Sleep Apnea, a disorder characterized by pauses in breathing or instances of shallow or infrequent breathing during sleep, can have profound effects on quality of life and overall health. Though commonly treated with lifestyle changes or devices such as CPAP machines, not everyone with this condition finds relief.

In that case, could oral and maxillofacial surgery provide an answer? The answer is – yes. In this article, renowned surgical expert Dr Mark Austin will discuss how oral and maxillofacial surgery can play a crucial role in treating sleep apnea.

Understanding Sleep Apnea

Sleep apnea is a serious sleep disorder that happens when an individual’s breathing is interrupted during sleep. If left untreated, sleep apnea can result in repeated drops in oxygen levels during sleep, leading to a host of health complications including high blood pressure, stroke, and heart failure.

The Role of Oral and Maxillofacial Surgeons

Oral and maxillofacial surgeons play a unique role in the treatment of sleep apnea due to their specialized training in treating conditions that affect the face, mouth, and jaws.

Understanding Obstructive Sleep Apnea (OSA)

Most cases of sleep apnea are known as Obstructive Sleep Apnea (OSA), which happens when there’s partial or complete blockage of the top airways during sleep, generally due to the collapse of soft tissue at the back of the throat. Oral and maxillofacial surgeons provide surgical options to address these obstructions effectively.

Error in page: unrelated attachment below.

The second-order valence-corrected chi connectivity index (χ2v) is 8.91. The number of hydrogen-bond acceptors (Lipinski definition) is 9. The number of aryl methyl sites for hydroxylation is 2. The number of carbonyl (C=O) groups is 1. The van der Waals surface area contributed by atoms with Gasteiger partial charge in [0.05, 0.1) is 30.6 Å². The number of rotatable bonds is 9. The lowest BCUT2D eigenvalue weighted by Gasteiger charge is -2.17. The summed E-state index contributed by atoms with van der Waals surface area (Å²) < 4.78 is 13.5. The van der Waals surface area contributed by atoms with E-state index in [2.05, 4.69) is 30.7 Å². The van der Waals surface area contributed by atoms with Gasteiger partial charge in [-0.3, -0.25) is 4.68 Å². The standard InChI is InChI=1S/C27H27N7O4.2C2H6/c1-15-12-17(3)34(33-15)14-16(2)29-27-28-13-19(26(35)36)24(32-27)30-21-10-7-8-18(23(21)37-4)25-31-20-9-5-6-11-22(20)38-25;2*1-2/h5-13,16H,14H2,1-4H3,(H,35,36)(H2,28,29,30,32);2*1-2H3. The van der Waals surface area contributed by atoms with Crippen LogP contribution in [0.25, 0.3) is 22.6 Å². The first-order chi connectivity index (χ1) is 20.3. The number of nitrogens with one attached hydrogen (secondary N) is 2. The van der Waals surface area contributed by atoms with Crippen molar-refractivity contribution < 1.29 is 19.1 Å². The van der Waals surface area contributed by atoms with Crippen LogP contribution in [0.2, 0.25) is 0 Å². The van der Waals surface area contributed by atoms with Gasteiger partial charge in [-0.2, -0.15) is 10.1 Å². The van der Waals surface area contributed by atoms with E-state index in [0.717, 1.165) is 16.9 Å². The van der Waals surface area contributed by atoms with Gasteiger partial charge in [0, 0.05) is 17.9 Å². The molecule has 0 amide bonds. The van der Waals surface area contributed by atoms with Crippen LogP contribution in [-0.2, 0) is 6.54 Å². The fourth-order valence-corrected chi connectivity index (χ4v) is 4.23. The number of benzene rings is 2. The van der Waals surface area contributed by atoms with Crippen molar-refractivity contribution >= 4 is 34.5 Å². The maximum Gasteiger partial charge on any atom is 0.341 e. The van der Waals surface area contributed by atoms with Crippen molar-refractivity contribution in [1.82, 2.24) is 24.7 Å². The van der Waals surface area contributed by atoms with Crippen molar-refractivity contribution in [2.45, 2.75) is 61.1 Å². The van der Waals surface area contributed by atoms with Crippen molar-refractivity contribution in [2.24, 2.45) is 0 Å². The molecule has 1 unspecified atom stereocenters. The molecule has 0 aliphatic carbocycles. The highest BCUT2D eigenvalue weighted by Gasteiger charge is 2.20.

Surgical Options

In general, surgical treatment aims at enlarging the breathing passages. This broad objective can be accomplished via several different methods. Surgical solutions include:

  • Uvulopalatopharyngoplasty (UPPP) – This procedure involves removing excess tissues from the throat to expand the air passages. This could include parts of the soft palate, uvula (the dangling bit seen at the back of the throat), and, occasionally, the tonsils and the pharynx (throat).
  • Genioglossus Advancement (GA) – In this procedure, a small segment of the lower jaw that attaches to the tongue is moved forward, thereby pulling the tongue away from the back of the throat and reducing the potential for obstruction.
  • Maxillomandibular Advancement (MMA) – In more severe cases, Maxillomandibular advancement (MMA) might be recommended. This procedure moves both the upper and lower jaws forward, thus increasing the room behind the tongue and soft palate, resulting in less obstruction.
  • Soft Palate Surgery – Sometimes, reducing the size of the soft palate or stiffening it can help reduce snoring and mild sleep apnea.

Selecting Your Ideal Surgical Treatment

The selection of surgery and the sequence of surgeries are based on the patient’s specific anatomic findings and overall health status. Each patient is unique, and the decision should be carefully made in collaboration with a medical team experienced in the treatment of sleep apnea.

For Dr Mark Austin, it’s important to note that while these surgical approaches can be quite successful, they are usually considered after non-surgical treatments have failed. Positive lifestyle changes, use of a CPAP machine, and dental appliances remain first-line treatments for sleep apnea. If you’re experiencing sleep apnea symptoms, don’t hesitate to reach out to a specialist for comprehensive evaluation and treatment discussion.

By Justin